A live concert featuring sutra chanting and jazz was held at the Jozaiji temple in Kawatana, Nagasaki Prefecture. (Kentaro Yamano)

KAWATANA, Nagasaki Prefecture--Maybe Jozaiji temple here should rename itself Jazz Agey.

The monks of the Nichiren school of Buddhism there have released an album featuring sutra-chanting intertwined with jazz.

A double album titled “Seitan” (Holy birth) includes new songs created by a jazz-musician priest and a professional pianist.

“Originally, sutras were music. I want everybody to feel more familiar with them,” said Taitsu Aikawa, 47, the vice chief priest at Kawatana's Jozaiji temple.

A live concert celebrating the release of “Seitan” was held at Jozaiji in November. More than 200 guests, including parishioners and local residents, gathered at the temple’s main hall, listening to the performance of the new song “Kuon Sansho.”

As monks dressed in “kesa” robes began chanting “Namu Myoho Renge Kyo,” “Jiga Tokubutsu Rai” and other texts from a sutra, the solemn but soft sounds of the piano, saxophone, double bass and drums joined the melody.

The wooden fish player also beat out a steady rhythm.

Some guests were seen putting their hands together in prayer and reciting the sutra in time with the band.

“Seitan” was produced by Jozaiji to commemorate the 800th anniversary of the birth of Nichiren Shonin, the founder of the Buddhist school. Nagasaki-based composer and pianist Motoca Oguni, 54, wrote music for the sutra “Jigage” to make “Kuon Sansho.”

Meanwhile, “Hokke Kankyo,” a song in which sutra verses are put on a jazzy chord progression, was created by Aikawa. He took phrases, each of which is in quadruple meter, from various sutras and put them together in a way to fit the jazz beat.

“I wanted to make something in which performers can exchange calls and responses with each other through Western music and sutra recitation, instead of having a band play an accompaniment,” Aikawa said.

At the concert, priests who have gained training as “shomyo-shi,” or chant-singing monks, melodically recited the sutra and swung the beat in a groovy manner with the jazz band.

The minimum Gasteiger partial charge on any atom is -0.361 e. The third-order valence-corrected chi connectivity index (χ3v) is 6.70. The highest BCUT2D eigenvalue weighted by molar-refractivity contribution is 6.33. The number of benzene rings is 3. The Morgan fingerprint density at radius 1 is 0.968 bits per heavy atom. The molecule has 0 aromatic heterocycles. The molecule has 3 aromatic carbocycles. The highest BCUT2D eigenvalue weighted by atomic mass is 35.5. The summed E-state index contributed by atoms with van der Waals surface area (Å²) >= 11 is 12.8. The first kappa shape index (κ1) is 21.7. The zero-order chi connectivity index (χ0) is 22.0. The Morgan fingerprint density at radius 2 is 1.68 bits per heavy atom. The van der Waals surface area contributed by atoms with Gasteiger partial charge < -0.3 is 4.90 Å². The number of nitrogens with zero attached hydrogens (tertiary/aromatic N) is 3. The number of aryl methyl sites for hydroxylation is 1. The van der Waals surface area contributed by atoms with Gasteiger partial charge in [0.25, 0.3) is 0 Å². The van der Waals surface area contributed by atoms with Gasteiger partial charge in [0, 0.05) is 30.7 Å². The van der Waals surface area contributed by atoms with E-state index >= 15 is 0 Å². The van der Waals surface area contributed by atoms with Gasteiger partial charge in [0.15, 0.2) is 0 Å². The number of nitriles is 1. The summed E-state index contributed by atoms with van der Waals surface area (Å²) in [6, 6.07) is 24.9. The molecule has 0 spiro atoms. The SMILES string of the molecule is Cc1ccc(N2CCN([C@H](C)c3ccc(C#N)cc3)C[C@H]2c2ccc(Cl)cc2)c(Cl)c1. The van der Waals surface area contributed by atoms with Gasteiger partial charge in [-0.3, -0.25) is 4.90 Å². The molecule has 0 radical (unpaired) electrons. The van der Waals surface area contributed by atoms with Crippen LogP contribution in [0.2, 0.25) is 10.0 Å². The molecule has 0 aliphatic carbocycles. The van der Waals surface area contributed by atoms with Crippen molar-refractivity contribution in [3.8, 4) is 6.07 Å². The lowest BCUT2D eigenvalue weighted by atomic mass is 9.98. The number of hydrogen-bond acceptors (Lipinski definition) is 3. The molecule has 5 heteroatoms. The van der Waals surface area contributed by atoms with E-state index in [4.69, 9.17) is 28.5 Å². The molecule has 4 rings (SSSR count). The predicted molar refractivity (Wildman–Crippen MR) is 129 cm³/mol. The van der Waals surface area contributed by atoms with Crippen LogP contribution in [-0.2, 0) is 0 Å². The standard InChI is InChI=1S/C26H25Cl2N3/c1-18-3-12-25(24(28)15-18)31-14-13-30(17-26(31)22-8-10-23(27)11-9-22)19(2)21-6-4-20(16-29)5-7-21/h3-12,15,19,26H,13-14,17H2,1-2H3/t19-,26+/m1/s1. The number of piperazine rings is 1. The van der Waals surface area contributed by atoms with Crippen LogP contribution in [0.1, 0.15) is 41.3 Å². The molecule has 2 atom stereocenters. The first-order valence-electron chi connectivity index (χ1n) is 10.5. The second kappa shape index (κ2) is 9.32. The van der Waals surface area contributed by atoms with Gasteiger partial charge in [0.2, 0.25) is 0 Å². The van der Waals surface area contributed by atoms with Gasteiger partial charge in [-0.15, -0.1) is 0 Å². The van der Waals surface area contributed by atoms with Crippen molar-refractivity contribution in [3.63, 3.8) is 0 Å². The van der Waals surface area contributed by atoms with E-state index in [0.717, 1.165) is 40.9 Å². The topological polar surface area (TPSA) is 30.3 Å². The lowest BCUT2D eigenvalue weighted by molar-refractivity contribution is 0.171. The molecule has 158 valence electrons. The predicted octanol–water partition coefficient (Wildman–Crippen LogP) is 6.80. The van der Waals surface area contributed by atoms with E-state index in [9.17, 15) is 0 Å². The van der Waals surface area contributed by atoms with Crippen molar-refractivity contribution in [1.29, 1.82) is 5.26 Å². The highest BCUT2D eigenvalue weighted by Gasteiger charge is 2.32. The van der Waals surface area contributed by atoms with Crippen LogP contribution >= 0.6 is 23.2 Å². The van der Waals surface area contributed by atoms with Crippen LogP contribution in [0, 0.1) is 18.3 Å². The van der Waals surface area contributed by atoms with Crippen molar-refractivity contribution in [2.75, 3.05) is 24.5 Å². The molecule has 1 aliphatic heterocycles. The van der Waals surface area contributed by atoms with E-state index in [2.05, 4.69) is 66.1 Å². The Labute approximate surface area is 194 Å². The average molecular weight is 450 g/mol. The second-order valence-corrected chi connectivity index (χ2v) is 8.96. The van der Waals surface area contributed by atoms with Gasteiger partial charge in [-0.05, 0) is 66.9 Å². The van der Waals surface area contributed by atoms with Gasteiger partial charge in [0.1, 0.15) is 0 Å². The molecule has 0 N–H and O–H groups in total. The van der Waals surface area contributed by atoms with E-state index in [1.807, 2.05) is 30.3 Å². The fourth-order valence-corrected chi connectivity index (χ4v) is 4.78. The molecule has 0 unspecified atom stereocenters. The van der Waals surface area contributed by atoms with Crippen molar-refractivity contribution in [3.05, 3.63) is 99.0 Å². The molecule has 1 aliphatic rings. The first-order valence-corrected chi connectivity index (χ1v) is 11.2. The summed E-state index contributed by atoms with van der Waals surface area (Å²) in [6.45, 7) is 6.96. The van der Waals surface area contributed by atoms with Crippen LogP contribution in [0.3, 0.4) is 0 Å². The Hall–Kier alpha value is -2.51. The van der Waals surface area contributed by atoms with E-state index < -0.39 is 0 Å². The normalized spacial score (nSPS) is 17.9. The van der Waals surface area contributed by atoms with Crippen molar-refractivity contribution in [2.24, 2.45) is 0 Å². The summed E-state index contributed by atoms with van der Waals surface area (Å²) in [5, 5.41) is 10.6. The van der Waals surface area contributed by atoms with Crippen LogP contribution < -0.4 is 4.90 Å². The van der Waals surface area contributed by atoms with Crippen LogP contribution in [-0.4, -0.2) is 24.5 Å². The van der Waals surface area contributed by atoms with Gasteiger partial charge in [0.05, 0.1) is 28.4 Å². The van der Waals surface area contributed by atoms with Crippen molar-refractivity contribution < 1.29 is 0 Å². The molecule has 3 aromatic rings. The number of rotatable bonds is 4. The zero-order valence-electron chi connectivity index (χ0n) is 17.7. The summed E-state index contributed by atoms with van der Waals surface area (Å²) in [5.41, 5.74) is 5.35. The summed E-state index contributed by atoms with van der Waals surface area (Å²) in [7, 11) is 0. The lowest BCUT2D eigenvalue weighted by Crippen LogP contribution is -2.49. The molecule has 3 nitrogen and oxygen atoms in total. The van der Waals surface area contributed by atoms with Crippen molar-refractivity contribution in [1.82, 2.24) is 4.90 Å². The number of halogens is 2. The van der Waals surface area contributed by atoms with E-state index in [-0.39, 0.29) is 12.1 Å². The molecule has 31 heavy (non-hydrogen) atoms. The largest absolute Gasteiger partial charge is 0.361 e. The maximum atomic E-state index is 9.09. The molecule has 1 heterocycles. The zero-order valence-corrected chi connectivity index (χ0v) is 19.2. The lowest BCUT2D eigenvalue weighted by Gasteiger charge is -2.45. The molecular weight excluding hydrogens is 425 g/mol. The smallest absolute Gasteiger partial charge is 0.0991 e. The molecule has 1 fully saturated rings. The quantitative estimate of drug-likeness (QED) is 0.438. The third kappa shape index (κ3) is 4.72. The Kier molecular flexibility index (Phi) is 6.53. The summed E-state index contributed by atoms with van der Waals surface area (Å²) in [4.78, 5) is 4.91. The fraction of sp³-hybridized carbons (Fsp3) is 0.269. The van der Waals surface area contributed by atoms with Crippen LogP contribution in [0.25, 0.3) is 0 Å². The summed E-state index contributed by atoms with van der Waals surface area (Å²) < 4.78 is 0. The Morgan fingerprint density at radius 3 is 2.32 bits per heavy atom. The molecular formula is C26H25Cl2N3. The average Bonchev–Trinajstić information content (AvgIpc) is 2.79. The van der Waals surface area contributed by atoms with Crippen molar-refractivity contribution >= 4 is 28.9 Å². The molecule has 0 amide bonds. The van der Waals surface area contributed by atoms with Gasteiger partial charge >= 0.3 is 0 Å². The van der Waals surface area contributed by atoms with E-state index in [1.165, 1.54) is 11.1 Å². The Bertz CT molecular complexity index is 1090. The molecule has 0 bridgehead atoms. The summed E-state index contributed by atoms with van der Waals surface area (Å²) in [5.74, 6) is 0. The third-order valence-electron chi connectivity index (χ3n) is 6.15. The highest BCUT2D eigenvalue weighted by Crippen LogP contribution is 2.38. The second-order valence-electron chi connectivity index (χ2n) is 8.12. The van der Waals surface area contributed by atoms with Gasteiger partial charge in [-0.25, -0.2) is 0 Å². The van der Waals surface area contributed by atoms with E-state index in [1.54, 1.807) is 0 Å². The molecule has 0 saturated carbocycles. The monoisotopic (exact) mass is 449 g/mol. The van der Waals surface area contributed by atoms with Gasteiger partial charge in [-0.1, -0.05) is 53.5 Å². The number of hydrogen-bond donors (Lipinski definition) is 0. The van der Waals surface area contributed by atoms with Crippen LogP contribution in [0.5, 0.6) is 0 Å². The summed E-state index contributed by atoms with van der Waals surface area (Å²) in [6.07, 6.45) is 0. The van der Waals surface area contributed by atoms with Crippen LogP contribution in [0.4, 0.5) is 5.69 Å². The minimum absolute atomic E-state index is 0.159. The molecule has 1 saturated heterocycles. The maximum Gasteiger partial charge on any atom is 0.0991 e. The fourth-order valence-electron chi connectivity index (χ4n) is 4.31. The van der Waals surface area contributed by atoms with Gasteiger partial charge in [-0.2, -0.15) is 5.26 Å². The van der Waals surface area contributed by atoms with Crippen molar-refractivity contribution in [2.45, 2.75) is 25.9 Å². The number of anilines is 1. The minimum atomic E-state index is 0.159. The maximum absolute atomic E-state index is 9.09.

Aikawa’s father, Tenshin, 75, is the 26th-generation chief priest of Jozaiji, which was founded in 1659. The temple has incorporated music into its routines since the days of his predecessor, who was also a music teacher.

“Music originated from religions in ancient times. It can also be said that music was originally played for gods and Buddhist deities,” Tenshin said.

“There are lots of musical instruments at temples,” Aikawa said, referring to the wooden fish, bells and other items.

Jozaiji hosts an annual charity music festival in support of reconstruction efforts since 2012, a year after the Great East Japan Earthquake and tsunami. Aikawa approached Oguni, who has been performing at the festival, to create music.

“As I played along with Taitsu’s wooden fish, I felt as if we were playing free jazz,” Oguni said.

“Music is prayer itself,” Oguni, who plays hymns on a pipe organ at a church, continued. “You’d feel peaceful in your heart after reciting a sutra, too. I think that hymns, jazz, and sutra are all saying the same thing.”

“We’d like everyone to listen to the sutra music and feel comfortable in the course of their daily lives,” Tenshin said. “Sutras are present not only in funerals but also in our daily lives, and so is Buddha.”

The album is 3,000 yen ($27.30), including tax. “Seitan” is available for purchase at Jozaiji and also through Amazon. Footage from the concert featuring the album’s songs can be viewed at the temple’s official YouTube channel at (https://www.youtube.com/channel/UCljvloVxgzOTS5kK8DRTJtQ).